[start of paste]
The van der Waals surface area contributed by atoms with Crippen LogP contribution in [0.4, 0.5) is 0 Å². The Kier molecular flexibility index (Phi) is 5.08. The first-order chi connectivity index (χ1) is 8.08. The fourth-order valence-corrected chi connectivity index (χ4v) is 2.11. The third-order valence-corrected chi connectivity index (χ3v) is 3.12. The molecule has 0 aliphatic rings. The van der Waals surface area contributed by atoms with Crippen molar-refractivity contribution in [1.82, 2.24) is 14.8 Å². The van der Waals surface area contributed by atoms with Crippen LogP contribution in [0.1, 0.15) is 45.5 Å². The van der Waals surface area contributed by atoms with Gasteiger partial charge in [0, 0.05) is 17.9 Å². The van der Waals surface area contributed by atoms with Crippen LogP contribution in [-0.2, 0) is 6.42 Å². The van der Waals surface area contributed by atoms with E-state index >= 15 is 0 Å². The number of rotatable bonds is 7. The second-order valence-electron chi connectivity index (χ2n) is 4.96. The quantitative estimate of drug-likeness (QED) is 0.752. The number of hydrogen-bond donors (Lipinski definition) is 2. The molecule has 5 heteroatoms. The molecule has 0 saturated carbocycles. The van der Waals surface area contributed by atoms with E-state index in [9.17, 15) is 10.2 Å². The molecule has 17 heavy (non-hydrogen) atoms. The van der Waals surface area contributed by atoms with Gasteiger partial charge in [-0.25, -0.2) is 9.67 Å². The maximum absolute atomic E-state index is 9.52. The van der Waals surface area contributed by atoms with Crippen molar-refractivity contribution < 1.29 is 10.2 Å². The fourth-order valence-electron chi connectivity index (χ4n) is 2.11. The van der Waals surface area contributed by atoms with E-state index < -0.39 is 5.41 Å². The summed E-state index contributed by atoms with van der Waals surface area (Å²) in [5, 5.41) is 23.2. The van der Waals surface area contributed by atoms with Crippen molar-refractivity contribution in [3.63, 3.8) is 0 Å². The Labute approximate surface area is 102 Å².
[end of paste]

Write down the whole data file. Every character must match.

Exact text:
The van der Waals surface area contributed by atoms with Crippen LogP contribution in [0.4, 0.5) is 0 Å². The Kier molecular flexibility index (Phi) is 5.08. The first-order chi connectivity index (χ1) is 8.08. The fourth-order valence-corrected chi connectivity index (χ4v) is 2.11. The third-order valence-corrected chi connectivity index (χ3v) is 3.12. The molecule has 0 aliphatic rings. The van der Waals surface area contributed by atoms with Crippen molar-refractivity contribution in [1.82, 2.24) is 14.8 Å². The van der Waals surface area contributed by atoms with Crippen LogP contribution in [0.1, 0.15) is 45.5 Å². The van der Waals surface area contributed by atoms with Gasteiger partial charge in [0, 0.05) is 17.9 Å². The van der Waals surface area contributed by atoms with Crippen LogP contribution in [-0.2, 0) is 6.42 Å². The van der Waals surface area contributed by atoms with E-state index >= 15 is 0 Å². The number of rotatable bonds is 7. The second-order valence-electron chi connectivity index (χ2n) is 4.96. The quantitative estimate of drug-likeness (QED) is 0.752. The number of hydrogen-bond donors (Lipinski definition) is 2. The molecule has 5 heteroatoms. The molecule has 0 saturated carbocycles. The van der Waals surface area contributed by atoms with E-state index in [9.17, 15) is 10.2 Å². The molecule has 17 heavy (non-hydrogen) atoms. The van der Waals surface area contributed by atoms with Gasteiger partial charge in [-0.25, -0.2) is 9.67 Å². The maximum absolute atomic E-state index is 9.52. The van der Waals surface area contributed by atoms with Crippen molar-refractivity contribution < 1.29 is 10.2 Å². The fourth-order valence-electron chi connectivity index (χ4n) is 2.11. The van der Waals surface area contributed by atoms with E-state index < -0.39 is 5.41 Å². The summed E-state index contributed by atoms with van der Waals surface area (Å²) in [5, 5.41) is 23.2. The van der Waals surface area contributed by atoms with Crippen molar-refractivity contribution in [3.63, 3.8) is 0 Å². The Labute approximate surface area is 102 Å².